UT Wordmark Primary UT Wordmark Formal Shield Texas UT News Camera Chevron Close Search Copy Link Download File Hamburger Menu Time Stamp Open in browser Load More Pull quote Cloudy and windy Cloudy Partly Cloudy Rain and snow Rain Showers Snow Sunny Thunderstorms Wind and Rain Windy Facebook Instagram LinkedIn Twitter email alert map calendar bullhorn

UT News

U.S. Latino and Latina WWII Conference at UT Austin invites public and scholars to discuss war’s impact

Dozens of nationally renowned scholars will be featured during a two-day conference at The University of Texas at Austin May 26 and 27 focusing on contributions and issues concerning U.S. Latinos and Latinas and World War II.

Two color orange horizontal divider

AUSTIN, Texas—Dozens of nationally renowned scholars will be featured during a two-day conference at The University of Texas at Austin May 26 and 27 focusing on contributions and issues concerning U.S. Latinos and Latinas and World War II.

The conference will include roundtable discussions with men and women of the World War II generation who will talk about their own interpretations and recollections of the war and its impact on U.S. Latinos. In a more informal setting, there will be sessions for short presentations by anyone who wants to address an aspect of the topic. A selection of academic papers from the conference will be edited into a volume for later publication.

The conference will be in the Lila B. Etter Alumni Center on the UT Austin campus. Registration and a fee are required for admission to the conference. The early registration fee through April 14 is $55 and the standard registration fee thereafter through May 12 is $65. Late registration after May 12, including on-site registration, is $75.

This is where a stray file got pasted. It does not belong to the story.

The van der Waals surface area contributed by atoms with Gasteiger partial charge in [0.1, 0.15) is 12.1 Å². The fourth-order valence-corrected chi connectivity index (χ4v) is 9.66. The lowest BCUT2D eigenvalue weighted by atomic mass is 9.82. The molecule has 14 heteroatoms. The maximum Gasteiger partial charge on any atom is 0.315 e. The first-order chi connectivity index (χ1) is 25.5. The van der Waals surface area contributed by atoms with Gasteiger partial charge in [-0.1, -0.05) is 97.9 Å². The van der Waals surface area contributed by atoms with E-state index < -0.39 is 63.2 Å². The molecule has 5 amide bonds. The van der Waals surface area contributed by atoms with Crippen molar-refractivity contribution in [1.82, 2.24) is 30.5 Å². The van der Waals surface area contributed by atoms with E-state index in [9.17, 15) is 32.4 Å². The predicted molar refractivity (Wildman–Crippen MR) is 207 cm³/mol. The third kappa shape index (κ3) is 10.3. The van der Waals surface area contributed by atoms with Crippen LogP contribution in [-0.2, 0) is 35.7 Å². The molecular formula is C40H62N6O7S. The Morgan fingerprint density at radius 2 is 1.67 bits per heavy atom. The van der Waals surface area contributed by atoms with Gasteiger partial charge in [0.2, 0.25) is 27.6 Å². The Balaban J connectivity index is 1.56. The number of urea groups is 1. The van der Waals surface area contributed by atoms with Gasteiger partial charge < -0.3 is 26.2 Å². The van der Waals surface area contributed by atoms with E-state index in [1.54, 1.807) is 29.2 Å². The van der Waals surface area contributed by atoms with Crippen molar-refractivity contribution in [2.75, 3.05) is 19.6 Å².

More than 30 scholars from throughout the country will focus on various aspects of the Latino experience in the United States, including civil rights advancements resulting from the WWII experience.

Beyond the academic presentations, time has been set aside to hear from people who lived during the WWII and others who can speak informally about that generation of men and women.

“The five professors who selected the academic presentations were extremely pleased with the high quality of submissions,” said Maggie Rivas-Rodriguez, conference co-chair and an assistant professor in the department of journalism. “We received entries from people we academics consider giants in their respective fields: Rafael Chabrán, Rolando Hinojosa-Smith, Richard Griswold del Castillo, Jorge Rodriguez Beruff, Jose Limón, Rita Sanchez, to name but a few. Also, we are getting an opportunity to showcase graduate students still working on their dissertations. This will be a wonderful celebration of some of the outstanding and ground-breaking research about U.S. Latinos and Latinas.

“It also has been very rewarding to see how the larger Latino community has wanted to be involved,” Rivas-Rodriguez said. “As we went along, we realized this went beyond the confines of an academic conference and that the gathering would be enriched greatly by involvement of the general community.”

Rivas-Rodriguez said the conference is a component of the U.S. Latino & Latina World War II Oral History Project at UT Austin. The World War II generation of Latinos and Latinas was largely responsible for many of the civil rights advancements of U.S. Latinos, including school desegregation, voting rights and public accommodations. They formed organizations, like the Mexican American Legal Defense and Educational Fund and the American G.I. Forum, that were instrumental in fighting for Latino rights. For the Puerto Rican community, it was the generation that fought in the war, saw the mainland United States for the first time and began a mass migration to the mainland. As individuals, U.S. Latinos made tremendous strides for their people and for their families, she said.

The stories of U.S. Latinos and Latinas do not appear often in academic or popular accounts produced during the war years, or even in recent representations of the period. The project is dedicated to recording stories of U.S. Latinos and Latinas of the World War II era so that future generations will have a better appreciation of the many contributions by Hispanics who came of age in a difficult time.

Support for the conference has been provided by the A.H. Belo Corp. Foundation and three UT Austin entities: the College of Communication, the department of journalism and the Center for Mexican American Studies.

For more information, contact the conference co-chairs, Rivas-Rodriguez at (512) 471-1924, or Dr. David Montejano, director of the Center for Mexican American Studies, (512) 475-7237.